US to send Ukraine $300m weapons package even as stockpiles dwindle

Defence officials say they’re waiting for Congress to pass supplemental aid bill to cover $10bn funding gap

Gustaf Kilander
Washington, DC
Wednesday 13 March 2024 06:30 GMT
Related video: Zelensky says Ukraine has stopped Russia’s advance

The US will send $300m of weapons to Ukraine even as $10bn is needed to restore the stockpiles of weapons it has sent to Kyiv to aid them in its fight against the years-long Russian invasion.

The Pentagon located some cost savings in its contracts to find the funds for the weapons package while Congress has so far failed to pass further aid.

Senior defence officials made the revelation on Tuesday. It’s the first weapons package announced since late last year when the Pentagon said it was out of funding to send more weapons to the wartorn country.

More recently, officials have revealed the $10bn overdraft. The funds used to replenish stockpiles have meant that the Pentagon has been able to send existing munitions, and air defence systems, in addition to other weapons from reserve inventories using a presidential drawdown authority to send weapons to Ukraine and subsequently order new weapons to replenish the stores.

A defence official told the press that the new package was a “one-time shot” until Congress passes further Ukraine aid, as proposed in a $60bn supplemental aid bill, or until further cost cuttings are located.

The official said that the new package is set to include anti-aircraft missiles, artillery rounds, and armour systems.

On Tuesday, Polish President Andrzej Duda met congressional leaders from both parties and he was also set to meet President Joe Biden as part of an effort to get the US aid process going even as House Republicans dig their heels in against further aid.

Despite it being likely to pass the lower chamber, House Speaker Mike Johnson has refused to bring the $95bn package, which also includes aid for Israel and Taiwan, to the floor. Democrats are attempting to force a vote using a discharge petition, an effort with long odds of success and would need a majority – 218 members – to back it.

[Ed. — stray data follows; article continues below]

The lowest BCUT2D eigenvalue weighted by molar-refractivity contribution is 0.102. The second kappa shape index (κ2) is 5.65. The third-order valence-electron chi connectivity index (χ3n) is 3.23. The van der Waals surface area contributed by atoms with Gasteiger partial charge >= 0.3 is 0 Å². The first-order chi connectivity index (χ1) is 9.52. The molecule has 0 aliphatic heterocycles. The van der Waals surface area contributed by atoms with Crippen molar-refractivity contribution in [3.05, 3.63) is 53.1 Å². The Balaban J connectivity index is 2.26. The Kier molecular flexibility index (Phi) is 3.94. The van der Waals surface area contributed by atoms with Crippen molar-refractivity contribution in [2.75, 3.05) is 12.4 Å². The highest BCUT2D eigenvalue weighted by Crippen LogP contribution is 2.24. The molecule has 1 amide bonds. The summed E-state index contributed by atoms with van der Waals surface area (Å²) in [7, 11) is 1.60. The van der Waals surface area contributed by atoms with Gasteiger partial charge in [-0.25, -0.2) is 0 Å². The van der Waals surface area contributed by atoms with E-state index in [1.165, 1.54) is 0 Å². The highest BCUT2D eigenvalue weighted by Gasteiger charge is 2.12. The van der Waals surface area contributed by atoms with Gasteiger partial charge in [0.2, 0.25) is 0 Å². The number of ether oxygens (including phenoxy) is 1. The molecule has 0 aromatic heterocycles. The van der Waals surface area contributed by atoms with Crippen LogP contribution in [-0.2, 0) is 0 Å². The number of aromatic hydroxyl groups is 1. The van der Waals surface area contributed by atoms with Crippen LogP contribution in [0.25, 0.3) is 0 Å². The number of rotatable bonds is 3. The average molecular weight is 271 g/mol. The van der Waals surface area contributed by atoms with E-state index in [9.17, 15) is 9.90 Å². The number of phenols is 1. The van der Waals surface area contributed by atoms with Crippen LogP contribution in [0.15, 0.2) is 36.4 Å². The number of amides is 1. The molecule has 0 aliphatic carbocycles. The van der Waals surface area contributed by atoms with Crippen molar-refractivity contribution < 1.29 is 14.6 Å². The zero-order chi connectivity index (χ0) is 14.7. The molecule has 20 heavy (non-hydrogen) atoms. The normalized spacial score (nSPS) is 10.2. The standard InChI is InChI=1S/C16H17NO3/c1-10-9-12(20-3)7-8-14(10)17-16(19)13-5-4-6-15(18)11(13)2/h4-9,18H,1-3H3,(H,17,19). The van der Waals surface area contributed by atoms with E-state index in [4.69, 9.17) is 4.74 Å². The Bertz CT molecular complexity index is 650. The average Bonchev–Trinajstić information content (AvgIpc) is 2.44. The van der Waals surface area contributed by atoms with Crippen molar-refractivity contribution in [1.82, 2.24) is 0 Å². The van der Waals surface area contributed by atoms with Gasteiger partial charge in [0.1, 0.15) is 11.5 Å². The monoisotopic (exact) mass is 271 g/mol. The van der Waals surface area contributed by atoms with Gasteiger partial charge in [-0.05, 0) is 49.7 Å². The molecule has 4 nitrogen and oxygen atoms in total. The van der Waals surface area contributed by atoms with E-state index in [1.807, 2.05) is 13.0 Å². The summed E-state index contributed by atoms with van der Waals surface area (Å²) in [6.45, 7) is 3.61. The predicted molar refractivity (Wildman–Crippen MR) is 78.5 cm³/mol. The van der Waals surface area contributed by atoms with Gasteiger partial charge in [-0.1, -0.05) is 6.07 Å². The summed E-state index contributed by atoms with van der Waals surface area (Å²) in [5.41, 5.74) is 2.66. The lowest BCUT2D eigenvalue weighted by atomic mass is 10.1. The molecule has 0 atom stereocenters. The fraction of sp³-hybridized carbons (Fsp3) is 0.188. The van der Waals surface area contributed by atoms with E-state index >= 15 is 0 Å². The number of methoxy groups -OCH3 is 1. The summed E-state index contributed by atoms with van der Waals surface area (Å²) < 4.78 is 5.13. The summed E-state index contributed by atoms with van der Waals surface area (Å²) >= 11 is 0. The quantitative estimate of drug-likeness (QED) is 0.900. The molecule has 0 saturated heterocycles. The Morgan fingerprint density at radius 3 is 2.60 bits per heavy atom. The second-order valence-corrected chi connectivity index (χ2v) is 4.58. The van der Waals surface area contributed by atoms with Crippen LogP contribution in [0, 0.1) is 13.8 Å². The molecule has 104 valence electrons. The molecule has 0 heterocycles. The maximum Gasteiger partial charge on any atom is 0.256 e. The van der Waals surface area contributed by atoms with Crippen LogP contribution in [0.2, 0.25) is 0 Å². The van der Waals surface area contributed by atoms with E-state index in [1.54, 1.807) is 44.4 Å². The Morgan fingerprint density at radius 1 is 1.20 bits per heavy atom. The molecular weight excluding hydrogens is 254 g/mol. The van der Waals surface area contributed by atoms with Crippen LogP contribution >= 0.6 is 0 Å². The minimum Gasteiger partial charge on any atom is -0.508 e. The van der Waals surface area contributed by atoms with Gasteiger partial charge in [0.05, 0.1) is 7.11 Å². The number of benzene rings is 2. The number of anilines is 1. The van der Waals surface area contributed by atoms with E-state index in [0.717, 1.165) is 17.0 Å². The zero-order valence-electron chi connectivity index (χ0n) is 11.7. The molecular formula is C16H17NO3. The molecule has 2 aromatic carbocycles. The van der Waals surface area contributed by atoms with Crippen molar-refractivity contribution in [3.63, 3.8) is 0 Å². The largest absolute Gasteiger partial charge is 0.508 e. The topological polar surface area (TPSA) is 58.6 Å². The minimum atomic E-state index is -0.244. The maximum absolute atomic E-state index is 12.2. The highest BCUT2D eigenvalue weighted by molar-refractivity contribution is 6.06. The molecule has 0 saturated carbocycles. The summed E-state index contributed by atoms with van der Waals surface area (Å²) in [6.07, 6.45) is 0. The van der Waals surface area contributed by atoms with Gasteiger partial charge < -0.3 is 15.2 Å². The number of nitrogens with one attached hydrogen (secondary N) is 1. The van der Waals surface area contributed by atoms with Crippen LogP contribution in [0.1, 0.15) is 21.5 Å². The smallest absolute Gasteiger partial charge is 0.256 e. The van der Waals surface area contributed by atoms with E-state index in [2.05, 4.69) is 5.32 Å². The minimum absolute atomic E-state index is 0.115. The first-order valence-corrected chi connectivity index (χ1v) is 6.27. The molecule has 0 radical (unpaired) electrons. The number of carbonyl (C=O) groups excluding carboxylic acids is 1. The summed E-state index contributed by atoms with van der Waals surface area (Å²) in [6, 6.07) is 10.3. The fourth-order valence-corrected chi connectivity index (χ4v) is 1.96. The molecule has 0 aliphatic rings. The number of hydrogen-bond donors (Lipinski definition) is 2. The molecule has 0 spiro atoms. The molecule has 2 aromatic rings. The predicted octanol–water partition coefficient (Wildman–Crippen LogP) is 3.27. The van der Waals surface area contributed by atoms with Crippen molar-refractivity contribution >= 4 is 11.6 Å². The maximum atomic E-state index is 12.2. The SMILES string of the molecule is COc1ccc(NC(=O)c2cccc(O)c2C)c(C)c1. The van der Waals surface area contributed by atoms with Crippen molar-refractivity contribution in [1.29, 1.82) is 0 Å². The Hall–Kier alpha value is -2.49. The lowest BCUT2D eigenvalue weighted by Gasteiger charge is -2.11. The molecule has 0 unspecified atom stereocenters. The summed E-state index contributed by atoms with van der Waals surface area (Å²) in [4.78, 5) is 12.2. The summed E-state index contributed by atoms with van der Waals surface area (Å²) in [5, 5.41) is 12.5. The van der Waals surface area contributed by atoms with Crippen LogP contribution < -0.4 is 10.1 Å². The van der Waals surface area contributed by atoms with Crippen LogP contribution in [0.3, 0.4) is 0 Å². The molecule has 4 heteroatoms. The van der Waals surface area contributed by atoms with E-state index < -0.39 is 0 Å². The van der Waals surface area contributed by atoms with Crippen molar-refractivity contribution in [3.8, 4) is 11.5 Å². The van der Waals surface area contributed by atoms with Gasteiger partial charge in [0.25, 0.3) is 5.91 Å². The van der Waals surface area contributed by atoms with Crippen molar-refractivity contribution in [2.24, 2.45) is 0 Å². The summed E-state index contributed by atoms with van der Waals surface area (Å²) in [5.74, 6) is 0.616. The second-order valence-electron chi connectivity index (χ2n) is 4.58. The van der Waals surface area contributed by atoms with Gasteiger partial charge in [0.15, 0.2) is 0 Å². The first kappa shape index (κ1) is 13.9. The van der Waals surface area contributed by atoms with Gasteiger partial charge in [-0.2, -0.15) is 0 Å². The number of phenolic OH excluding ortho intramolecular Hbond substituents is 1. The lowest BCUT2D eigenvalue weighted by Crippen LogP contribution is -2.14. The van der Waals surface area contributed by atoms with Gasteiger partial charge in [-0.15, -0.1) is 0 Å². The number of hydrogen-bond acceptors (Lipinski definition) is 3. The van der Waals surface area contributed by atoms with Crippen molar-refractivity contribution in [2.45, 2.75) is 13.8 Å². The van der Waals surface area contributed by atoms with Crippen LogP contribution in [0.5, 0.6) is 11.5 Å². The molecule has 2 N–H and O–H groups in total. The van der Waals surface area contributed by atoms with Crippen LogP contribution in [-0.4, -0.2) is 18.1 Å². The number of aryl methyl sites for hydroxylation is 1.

While Russia has plenty of supplies as it’s transformed into a war economy, Ukrainian forces are now rationing munitions on the front lines as they attempt to hang on.

Republicans have argued that the US southern border needs to be secured before any aid can be sent to Ukraine, but they recently rejected a bipartisan border bill after former President Donald Trump came out against it.

On Monday, defence officials said they were waiting on the supplemental to cover the $10bn hole in the budget.

Deputy Defense Secretary Kathleen Hicks said, “If we don’t get the $10 billion we would have to find other means”.

“Right now we’re very much focused on the need for that supplemental,” she added.

In June last year, the Pentagon also suddenly found extra funds for Ukraine after it said it had overestimated previous weapons shipments to the country by $6.2bn.

The US has sent more than $44.2bn of aid to Ukraine since the start of Russia’s invasion. The Director of the CIA William Burns has told Congress that Ukrainian units have told him that they were down to their last dozens of artillery shells and other kinds of ammunition. He added that the recent Ukrainian withdrawal from the eastern city of Avdiika was caused by resupply failures, not a lack of Ukrainian willpower.

The Associated Press contributed to this report

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